Thesis in polymer science at the laboratory of Physical Chemistry and Soft Matter (PCC), as part of a BSc/MSc in the programs of Molecular Life Sciences or Biotechnology.
Glues are used everywhere, in your shoes, your books or the post-its on your desk. Most glues only stick to dry, clean surfaces and should not get wet before the glue has hardened. But which glue do you use if you want to stick surfaces in a wet environment, like the inside of your body? This research focuses on the development of an adhesive that can be applied and harden in a humid or wet environment. We used the Sandcastle worm, Phragmatopoma californica, as a source of inspiration. Sandcastle worms are small marine organisms that stick pieces of sand together to make a protecting shell while they are underwater, see Fig. 1.
The adhesive proteins from the sandcastle worms have two important properties; some parts of the proteins are hydrophobic and some parts have electrostatic characteristics. We will make 2 types of polymers with an ABA block structure. The A-blocks, grey in Fig. 2, will mimic the hydrophobic parts of the proteins and the B-blocks, red and blue in Fig. 2, will mimic the electrostatic, hydrophilic parts of the adhesive proteins. The difference between the two polymer types will be the charge on the electrostatic B-block which will be either positive, Fig. 2 (b), or negative, Fig. 2 (c).
Mixing of the two types of polymers might result in a nanostructured complex as shown in Fig. 2 (a). There are two types of domains visible in the complex. At first there is a polyelectrolyte domain caused by complex coacervation of the oppositely charged middle blocks, while the second domain in the complex of Fig. 2 (a) originates from aggregation of the hydrophobic blocks. We expect that the combination of these different blocks will lead to materials with interesting mechanical properties.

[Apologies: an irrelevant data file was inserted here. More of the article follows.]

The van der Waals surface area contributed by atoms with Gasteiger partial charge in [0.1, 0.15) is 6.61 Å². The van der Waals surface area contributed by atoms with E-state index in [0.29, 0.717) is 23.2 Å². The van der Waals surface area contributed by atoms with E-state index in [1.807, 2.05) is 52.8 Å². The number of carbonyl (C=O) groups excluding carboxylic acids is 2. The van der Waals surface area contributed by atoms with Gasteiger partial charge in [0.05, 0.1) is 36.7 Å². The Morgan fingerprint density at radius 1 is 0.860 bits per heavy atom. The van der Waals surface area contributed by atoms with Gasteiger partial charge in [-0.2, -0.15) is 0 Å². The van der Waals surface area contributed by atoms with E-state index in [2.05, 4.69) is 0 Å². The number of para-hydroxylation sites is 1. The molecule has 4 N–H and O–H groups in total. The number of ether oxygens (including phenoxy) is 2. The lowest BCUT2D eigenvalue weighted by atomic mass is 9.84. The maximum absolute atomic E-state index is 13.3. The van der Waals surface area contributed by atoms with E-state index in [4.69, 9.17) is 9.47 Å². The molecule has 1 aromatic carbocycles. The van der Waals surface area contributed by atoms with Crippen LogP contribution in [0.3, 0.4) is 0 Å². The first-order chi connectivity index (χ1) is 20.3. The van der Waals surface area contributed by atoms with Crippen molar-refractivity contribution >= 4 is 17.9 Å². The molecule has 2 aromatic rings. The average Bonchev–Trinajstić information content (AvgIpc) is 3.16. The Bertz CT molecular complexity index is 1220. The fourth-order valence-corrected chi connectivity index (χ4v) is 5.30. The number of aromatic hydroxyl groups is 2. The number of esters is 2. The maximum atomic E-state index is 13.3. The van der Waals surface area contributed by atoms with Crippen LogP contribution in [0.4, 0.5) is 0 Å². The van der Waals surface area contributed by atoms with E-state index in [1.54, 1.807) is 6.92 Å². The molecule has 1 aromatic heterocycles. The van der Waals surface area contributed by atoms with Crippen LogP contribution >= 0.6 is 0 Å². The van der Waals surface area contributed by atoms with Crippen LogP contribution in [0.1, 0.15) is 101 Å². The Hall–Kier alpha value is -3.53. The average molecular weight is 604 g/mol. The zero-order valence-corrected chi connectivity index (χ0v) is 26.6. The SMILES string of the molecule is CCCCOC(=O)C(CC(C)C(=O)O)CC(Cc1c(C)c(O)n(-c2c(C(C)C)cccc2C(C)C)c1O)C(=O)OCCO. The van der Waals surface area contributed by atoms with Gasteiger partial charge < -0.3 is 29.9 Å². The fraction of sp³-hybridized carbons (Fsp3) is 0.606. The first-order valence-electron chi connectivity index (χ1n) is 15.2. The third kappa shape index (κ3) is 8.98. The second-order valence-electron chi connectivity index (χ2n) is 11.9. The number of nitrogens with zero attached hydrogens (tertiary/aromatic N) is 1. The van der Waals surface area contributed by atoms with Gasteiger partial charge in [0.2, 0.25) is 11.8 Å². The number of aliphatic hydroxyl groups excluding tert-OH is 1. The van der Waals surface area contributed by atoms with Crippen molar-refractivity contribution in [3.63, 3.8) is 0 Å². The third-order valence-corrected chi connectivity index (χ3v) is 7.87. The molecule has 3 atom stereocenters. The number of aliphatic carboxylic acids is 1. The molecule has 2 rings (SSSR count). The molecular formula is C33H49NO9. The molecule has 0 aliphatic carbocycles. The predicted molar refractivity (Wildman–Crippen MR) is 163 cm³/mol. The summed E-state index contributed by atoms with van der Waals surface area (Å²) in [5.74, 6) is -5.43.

A thesis in this project can focus on two different topics: a) polymer synthesis or b) material characterization. A synthesis thesis will involve the preparation of polymers using RAFT (reversible addition-fragmentation chain transfer) polymerization. We will focus on the synthesis of ABA polymers with varying block lengths or on different B-block chemistries. A characterization thesis will include studying the phase behaviour of the polymers in various conditions using techniques like light scattering and rheology. Furthermore, we are interested in the self-assembly behaviour of solutions with either one polymer type or both.